The U.S. Department of the Treasury and the Internal Revenue Service have proposed new rules for social welfare organizations under section 501(c)(4) of the Internal Revenue Code that could affect secretive groups engaged in political activities while claiming to promote social welfare.
The proposed guidance would amend IRS regulations to exclude "candidate-related political activity" from allowable activities for social welfare organizations. That includes communications which advocate for a clearly identified political candidate or candidates of a political party, those made within sixty days of a general election (or thirty days of a primary election) that identify a candidate or party, or those that involve expenditures that must be reported to the Federal Election Commission; contributions that must be reported under campaign finance law or grants made to section 527 political organizations and other tax-exempt groups that conduct candidate-related political activities; voter registration and "get-out-the-vote" drives; distribution of material prepared by or on behalf of a candidate or a section 527 political group; preparation or distribution of voter guides that refer to candidates; and holding an event within sixty days of a general election (or thirty days of a primary election) at which a candidate appears as part of the program.
The proposed guidance also seeks initial comments on other aspects of the qualification requirements, including what proportion of a 501(c)(4) organization's activities must promote social welfare.
Under current rules, promoting social welfare can include some political activity as well as unlimited lobbying. Large political nonprofits such as Americans for Prosperity, which is backed by conservative philanthropists Charles and David Koch, have taken advantage of the provision to make significant investments in political ads and efforts on behalf of specific candidates and issues. Administration officials described the new proposal as a response to complaints — including objections from the Treasury's own inspector general following accusations by Tea Party groups of IRS harassment last spring — that the existing regulations were too vague, leading to inconsistent and arbitrary enforcement, the New York Times reports.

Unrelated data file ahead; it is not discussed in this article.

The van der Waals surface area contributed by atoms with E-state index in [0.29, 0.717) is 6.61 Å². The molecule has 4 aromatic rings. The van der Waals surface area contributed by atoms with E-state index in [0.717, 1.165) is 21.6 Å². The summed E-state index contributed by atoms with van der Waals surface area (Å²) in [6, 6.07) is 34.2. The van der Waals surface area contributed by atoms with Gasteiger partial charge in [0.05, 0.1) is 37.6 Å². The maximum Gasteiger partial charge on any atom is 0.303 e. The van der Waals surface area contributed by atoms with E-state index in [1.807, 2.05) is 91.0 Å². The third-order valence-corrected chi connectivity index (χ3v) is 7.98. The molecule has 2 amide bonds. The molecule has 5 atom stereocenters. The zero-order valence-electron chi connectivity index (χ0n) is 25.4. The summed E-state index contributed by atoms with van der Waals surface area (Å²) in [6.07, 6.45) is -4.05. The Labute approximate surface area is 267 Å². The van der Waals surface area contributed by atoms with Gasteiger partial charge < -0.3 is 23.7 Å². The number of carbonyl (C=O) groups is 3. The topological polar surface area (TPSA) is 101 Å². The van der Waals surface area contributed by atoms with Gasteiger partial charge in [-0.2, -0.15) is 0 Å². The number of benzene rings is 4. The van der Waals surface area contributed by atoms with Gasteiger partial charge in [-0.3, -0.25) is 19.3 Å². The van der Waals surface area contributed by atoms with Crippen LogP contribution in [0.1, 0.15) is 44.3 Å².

Fred Wertheimer, president of watchdog group Democracy 21, which has sued the IRS along with the Campaign Legal Center, told the Times the proposal was “an important step forward." "Enormous abuses have taken place under the current rules, which have allowed groups largely devoted to campaign activities to operate as nonprofit groups in order to keep secret the donors funding their campaign activities," said Wertheimer. He told Roll Call, however, that the draft guidelines fail to address the key question of whether social welfare groups should be permitted to spend any money at all on political activities.
However, the Republican chair of the House Ways and Means Committee, Rep. Dave Camp (R-MI), accused the Obama administration of moving to shut down potential critics. "There continues to be an ongoing investigation, with many documents yet to be uncovered, into how the IRS systematically targeted and abused conservative leaning groups," said Camp in a statement. "Before rushing forward with new rules, especially ones that appear to make it harder to engage in public debate, I would hope Treasury would let all the facts come out first — something they could achieve by fully cooperating with Congress in the investigation."